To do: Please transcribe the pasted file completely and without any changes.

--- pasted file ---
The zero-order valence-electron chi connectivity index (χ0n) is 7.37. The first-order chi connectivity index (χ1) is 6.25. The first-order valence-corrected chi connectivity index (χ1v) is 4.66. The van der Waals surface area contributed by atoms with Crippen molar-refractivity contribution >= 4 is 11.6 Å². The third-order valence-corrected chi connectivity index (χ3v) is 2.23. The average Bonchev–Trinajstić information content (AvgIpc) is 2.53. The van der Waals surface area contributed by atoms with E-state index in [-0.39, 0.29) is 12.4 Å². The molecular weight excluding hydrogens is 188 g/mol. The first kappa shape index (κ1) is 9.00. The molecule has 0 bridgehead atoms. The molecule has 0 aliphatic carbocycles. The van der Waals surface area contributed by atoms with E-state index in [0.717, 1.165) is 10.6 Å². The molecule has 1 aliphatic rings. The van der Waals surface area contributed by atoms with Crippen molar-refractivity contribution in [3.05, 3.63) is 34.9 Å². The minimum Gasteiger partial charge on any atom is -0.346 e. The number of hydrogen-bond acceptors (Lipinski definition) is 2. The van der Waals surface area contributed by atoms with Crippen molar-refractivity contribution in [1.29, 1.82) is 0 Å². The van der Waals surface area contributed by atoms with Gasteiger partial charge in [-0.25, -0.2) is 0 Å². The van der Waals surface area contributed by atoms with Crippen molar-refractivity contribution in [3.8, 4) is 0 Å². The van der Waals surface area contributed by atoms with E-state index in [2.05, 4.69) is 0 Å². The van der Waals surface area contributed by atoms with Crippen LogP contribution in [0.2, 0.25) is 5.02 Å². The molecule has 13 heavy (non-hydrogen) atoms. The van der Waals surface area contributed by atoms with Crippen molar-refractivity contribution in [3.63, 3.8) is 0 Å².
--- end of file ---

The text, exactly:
The zero-order valence-electron chi connectivity index (χ0n) is 7.37. The first-order chi connectivity index (χ1) is 6.25. The first-order valence-corrected chi connectivity index (χ1v) is 4.66. The van der Waals surface area contributed by atoms with Crippen molar-refractivity contribution >= 4 is 11.6 Å². The third-order valence-corrected chi connectivity index (χ3v) is 2.23. The average Bonchev–Trinajstić information content (AvgIpc) is 2.53. The van der Waals surface area contributed by atoms with E-state index in [-0.39, 0.29) is 12.4 Å². The molecular weight excluding hydrogens is 188 g/mol. The first kappa shape index (κ1) is 9.00. The molecule has 0 bridgehead atoms. The molecule has 0 aliphatic carbocycles. The van der Waals surface area contributed by atoms with E-state index in [0.717, 1.165) is 10.6 Å². The molecule has 1 aliphatic rings. The van der Waals surface area contributed by atoms with Crippen molar-refractivity contribution in [3.05, 3.63) is 34.9 Å². The minimum Gasteiger partial charge on any atom is -0.346 e. The number of hydrogen-bond acceptors (Lipinski definition) is 2. The van der Waals surface area contributed by atoms with Crippen molar-refractivity contribution in [1.29, 1.82) is 0 Å². The van der Waals surface area contributed by atoms with Gasteiger partial charge in [-0.25, -0.2) is 0 Å². The van der Waals surface area contributed by atoms with Crippen molar-refractivity contribution in [3.8, 4) is 0 Å². The van der Waals surface area contributed by atoms with E-state index in [2.05, 4.69) is 0 Å². The van der Waals surface area contributed by atoms with Crippen LogP contribution in [0.2, 0.25) is 5.02 Å². The molecule has 13 heavy (non-hydrogen) atoms. The van der Waals surface area contributed by atoms with Crippen molar-refractivity contribution in [3.63, 3.8) is 0 Å².